Sant' Ilario eBook

This eBook from the Gutenberg Project consists of approximately 611 pages of information about Sant' Ilario.

“And how long will it take you to do the—­the work?” asked Montevarchi in hesitating tones.

“Let me see,” Meschini began to make a calculation under his breath.  “Ink, two days—­preparing parchment for experiments, a week—­writing, twice over, two days—­giving age, drying and rubbing, three days, at least.  Two, nine, eleven, fourteen.  A fortnight,” he said aloud.  “I cannot do it in less time than that.  If the copy in the Chancery is by another hand it will take longer.”

“But how can you work at the Chancery?” asked the prince, as though a new objection had presented itself.

“Have no fear, Excellency.  I will manage it so that no one shall find it out.  Two visits will suffice.  Shall I begin at once?  Is it agreed?”

Montevarchi was silent for several minutes, and his hands moved uneasily.

“Begin at once,” he said at last, as though forcing himself to make a determination.  He rose to go as he spoke.

“Twenty thousand scudi on the day the verdict is given in favour of the Signor Marchese.  Is that it?”

“Yes, yes.  That is it.  I leave it all to you.”

“I will serve your Excellency faithfully, never fear.”

“Do, Meschini.  Yes.  Be faithful as you have always been.  Remember, I am not avaricious.  It is in the cause of sound justice that I stoop to assume the appearance of dishonesty.  Can a man do more?  Can one go farther than to lose one’s self-esteem by appearing to transgress the laws of honour in order to accomplish a good object; for the sake of restoring the birthright to the fatherless and the portion to the widow, or indeed to the widower, in this case?  No, my dear friend.  The means are more than justified by the righteousness of our purpose.  Believe me, my good Meschini—­yes, you are good in the best sense of the word—­believe me, the justice of this world is not always the same as the justice of Heaven.  The dispensations of providence are mysterious.”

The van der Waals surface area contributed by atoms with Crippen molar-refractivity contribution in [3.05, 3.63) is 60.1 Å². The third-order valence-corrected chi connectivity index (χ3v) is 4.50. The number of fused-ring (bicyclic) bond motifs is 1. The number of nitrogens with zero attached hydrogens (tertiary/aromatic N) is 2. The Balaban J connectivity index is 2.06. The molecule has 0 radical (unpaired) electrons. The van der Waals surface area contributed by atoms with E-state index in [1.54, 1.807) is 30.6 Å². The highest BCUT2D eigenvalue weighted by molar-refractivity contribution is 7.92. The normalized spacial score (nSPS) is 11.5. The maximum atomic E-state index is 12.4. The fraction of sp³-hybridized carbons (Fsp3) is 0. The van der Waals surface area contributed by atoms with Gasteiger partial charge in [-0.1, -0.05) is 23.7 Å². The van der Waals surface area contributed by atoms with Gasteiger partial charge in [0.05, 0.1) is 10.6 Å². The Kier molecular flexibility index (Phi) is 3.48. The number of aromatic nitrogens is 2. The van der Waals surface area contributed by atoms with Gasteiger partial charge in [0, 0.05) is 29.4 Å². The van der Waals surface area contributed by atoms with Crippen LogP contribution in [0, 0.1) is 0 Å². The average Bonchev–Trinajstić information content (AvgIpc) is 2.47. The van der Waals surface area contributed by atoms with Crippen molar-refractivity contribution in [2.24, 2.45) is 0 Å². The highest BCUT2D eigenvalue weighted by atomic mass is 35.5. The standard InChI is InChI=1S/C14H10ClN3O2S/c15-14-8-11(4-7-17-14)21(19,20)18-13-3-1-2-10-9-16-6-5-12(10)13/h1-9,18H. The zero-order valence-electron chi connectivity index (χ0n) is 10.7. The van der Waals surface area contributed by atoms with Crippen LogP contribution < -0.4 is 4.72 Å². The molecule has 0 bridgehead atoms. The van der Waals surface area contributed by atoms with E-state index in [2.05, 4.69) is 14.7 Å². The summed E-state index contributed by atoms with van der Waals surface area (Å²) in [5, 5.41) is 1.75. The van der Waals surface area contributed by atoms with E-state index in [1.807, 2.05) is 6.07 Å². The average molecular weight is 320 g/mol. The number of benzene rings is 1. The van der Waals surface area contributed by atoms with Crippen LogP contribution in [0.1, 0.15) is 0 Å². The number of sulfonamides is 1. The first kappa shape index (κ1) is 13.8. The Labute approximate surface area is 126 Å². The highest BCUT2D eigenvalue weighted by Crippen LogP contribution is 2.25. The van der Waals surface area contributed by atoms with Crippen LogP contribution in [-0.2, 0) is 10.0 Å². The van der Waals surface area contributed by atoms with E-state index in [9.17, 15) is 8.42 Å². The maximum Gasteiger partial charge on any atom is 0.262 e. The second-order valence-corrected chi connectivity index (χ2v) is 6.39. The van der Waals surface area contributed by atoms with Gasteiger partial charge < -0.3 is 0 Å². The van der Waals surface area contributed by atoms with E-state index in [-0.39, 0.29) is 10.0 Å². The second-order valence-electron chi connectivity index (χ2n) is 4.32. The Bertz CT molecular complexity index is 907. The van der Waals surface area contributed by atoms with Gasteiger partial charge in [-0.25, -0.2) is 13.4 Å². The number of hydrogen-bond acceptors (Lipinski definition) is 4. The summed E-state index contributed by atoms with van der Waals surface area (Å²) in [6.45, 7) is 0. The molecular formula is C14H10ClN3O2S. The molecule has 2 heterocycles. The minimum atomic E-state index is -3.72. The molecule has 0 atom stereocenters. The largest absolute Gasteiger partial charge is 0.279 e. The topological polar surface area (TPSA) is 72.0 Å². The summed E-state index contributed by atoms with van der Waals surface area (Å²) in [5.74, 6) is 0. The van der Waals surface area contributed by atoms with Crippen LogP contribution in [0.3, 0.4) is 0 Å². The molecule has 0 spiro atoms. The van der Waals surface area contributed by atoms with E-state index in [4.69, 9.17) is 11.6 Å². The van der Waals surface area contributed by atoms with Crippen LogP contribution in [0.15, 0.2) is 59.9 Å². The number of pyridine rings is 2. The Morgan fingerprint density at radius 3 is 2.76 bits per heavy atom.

“And must remain so, in this case,” observed the librarian with an evil smile.

“Yes, unfortunately, in this case we shall not reap the worldly praise which so kind an action undoubtedly deserves.  But we must have patience under these trials.  Good-bye, Meschini, good-bye, my friend.  I must busy myself with the affairs of my household.  Every man must do his duty in this world, you know.”

The scholar bowed his employer to the door, and then went back to the parchment, which he studied attentively for more than an hour, keeping a huge folio volume open before him, into which he might slip the precious deed in case he were interrupted in his occupation.


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Sant' Ilario from Project Gutenberg. Public domain.
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